Forever 21 threatens lawsuit against WTForever21.com
Rachel Kane, the 26 year-old writer behind WTForever21.com, chronicles fashion misshaps by Forever 21. One year into writing her blog, Kane received a letter from Forever 21 demanding she remove her site or face a lawsuit.
The cease and desist letter accuses Kane of copyright infringement, trademark infringement, unfair competition, and dilution. Forever 21 accuses Kane of damaging its reputation by associating the internet colloquialism of “WTF” with their company.
threatened gave Kane a June 10 deadline to take down her blog. Kane reached out to many media outlets to share her story. And, oh yea, armed herself with a set of amazing fashion lawyers: Charles Colman and Scott Burroughs.
After sending Forever 21 a reply that included a June 10th deadline to respond, Kane did not hear back from the retailer. Today, Kane’s blog lives on only now with more notoriety.
Fashion lawyers can help Kane avoid this “slapp”
A SLAPP is basically a threat used to silence an underdog. SLAPP stands for strategic lawsuit against public participation.
This tactic is used when the recipient of a lawsuit threat is unlikely to be able to afford a fight against the big dog. Forever 21 likely assumed that it would scare Kane into taking down her blog. Instead Kane has representation.
Forever 21 is acting salty. They have every right to protect their brand but it’s IP is not actually threatened here.
Kane’s blog posts make fun of Forever 21’s items, the descriptions of those items, and the practicality of the fashion. The criticism is funny. But most importantly, it is just that: a criticism. Some posts sarcastically pretend to enjoy some absurd items, like a parody of fashion blogs. Clearly done in good fun. But even importantly, the blog’s writing is protected. And the images used should fall under fair use.
Rachel Kane’s blog does not infringe Forever 21’s IP
To be found guilty of trademark infringement, Forever 21 would have to show that there is a “likelihood of confusion” with the original trademark. Kane’s blog is a great expression of her right to freedom of speech. Her blog is clearly a parody and full of much criticism and commentary on Forever 21 products. Thus, Kane would be successful using a fair use defense to any copyright or trademark infringement claimed by Forever 21.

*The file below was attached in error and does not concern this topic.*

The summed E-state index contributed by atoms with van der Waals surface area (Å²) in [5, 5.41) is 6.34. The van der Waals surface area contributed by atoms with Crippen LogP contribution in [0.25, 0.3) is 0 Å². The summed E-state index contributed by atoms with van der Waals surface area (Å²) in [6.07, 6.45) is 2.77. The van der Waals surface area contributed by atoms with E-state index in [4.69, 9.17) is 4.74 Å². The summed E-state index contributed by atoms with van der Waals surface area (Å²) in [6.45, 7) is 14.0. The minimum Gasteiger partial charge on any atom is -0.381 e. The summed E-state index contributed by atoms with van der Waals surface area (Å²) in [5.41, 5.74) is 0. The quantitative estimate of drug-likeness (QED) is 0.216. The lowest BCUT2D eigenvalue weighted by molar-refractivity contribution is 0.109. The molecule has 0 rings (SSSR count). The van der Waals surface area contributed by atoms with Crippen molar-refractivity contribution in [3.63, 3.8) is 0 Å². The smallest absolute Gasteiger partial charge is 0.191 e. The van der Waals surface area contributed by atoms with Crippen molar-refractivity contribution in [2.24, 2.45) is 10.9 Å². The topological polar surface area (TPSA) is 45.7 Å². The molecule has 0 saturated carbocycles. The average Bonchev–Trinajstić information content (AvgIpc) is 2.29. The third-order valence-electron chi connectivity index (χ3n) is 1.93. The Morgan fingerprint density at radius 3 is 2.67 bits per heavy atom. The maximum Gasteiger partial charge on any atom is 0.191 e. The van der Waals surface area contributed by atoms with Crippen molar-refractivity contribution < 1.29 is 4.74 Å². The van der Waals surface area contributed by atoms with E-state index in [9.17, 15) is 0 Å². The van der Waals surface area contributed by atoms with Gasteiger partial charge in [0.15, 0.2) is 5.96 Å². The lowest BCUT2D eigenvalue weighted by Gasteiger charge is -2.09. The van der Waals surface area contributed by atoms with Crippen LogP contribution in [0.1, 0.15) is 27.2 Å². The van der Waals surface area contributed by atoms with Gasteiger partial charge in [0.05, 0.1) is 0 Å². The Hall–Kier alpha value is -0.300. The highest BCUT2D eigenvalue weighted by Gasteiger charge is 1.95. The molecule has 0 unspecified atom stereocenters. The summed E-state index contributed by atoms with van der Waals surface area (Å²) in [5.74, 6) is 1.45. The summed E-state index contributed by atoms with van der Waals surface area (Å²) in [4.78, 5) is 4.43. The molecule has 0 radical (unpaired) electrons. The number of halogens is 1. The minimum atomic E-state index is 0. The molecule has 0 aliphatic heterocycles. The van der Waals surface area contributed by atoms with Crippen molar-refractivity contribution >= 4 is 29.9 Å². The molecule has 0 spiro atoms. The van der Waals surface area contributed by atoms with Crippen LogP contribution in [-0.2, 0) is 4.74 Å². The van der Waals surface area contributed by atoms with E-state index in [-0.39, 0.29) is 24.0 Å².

This lawsuit is reminiscent of the Lamebook/Facebook legal battle, which ended with Lamebook only adding a disclaimer stating the site has no affiliation to Facebook. If you check WTForever21.com, Kane added a similar disclaimer:
“FYI, The term ‘Forever 21’ is a trademark of Forever 21, Inc. This site is not affiliated with Forever 21, Inc.”
What Kane’s experience means for bloggers
Personal blogging may not seem like a regulated industry, but it is. And many bloggers are guilty of copyright infringement.
WTForever21’s fashion law fight should not deter bloggers from making fair uses of someone else’s intellectual property. The tricky part is that this issue is not black and white. Courts make subjective decisions considering a variety of factors.
Courts commonly consider four factors in resolving fair use disputes: (1) the purpose and character of the use; (2) the nature of the copyrighted work; (3) the amount and substantiality of the portion taken; and (4) the effect of the use on the potential market.
If you are not sure whether your use is legal, you should consult an attorney.
How bloggers can legally protect themselves
Copyright law – Content creators should consider copyright whenever they copy and paste someone else’s material.
Plagiarism is straight up wrong. But even giving “photo credit” to the owner of an image may not be enough. Copyright infringement occurs when a copyrighted work is copied, distributed, performed, publicly displayed, or made into a derivative work without permission.
Thus, using a photo of a celebrity in a beautiful outfit can get you into legal trouble.
Right of publicity – Content creators should consider the right of publicity when using the images of others.
The right of publicity prevents use of someone’s image or likeness when the image is promoting a product or service, or when the person’s image or likeness is being traded for financial gain.
A fair use right may be claimed if the image is being used to support primary goals of news reporting (e.g., paparazzi photos of celebrities). Parody and educational purposes can be allowed as well.
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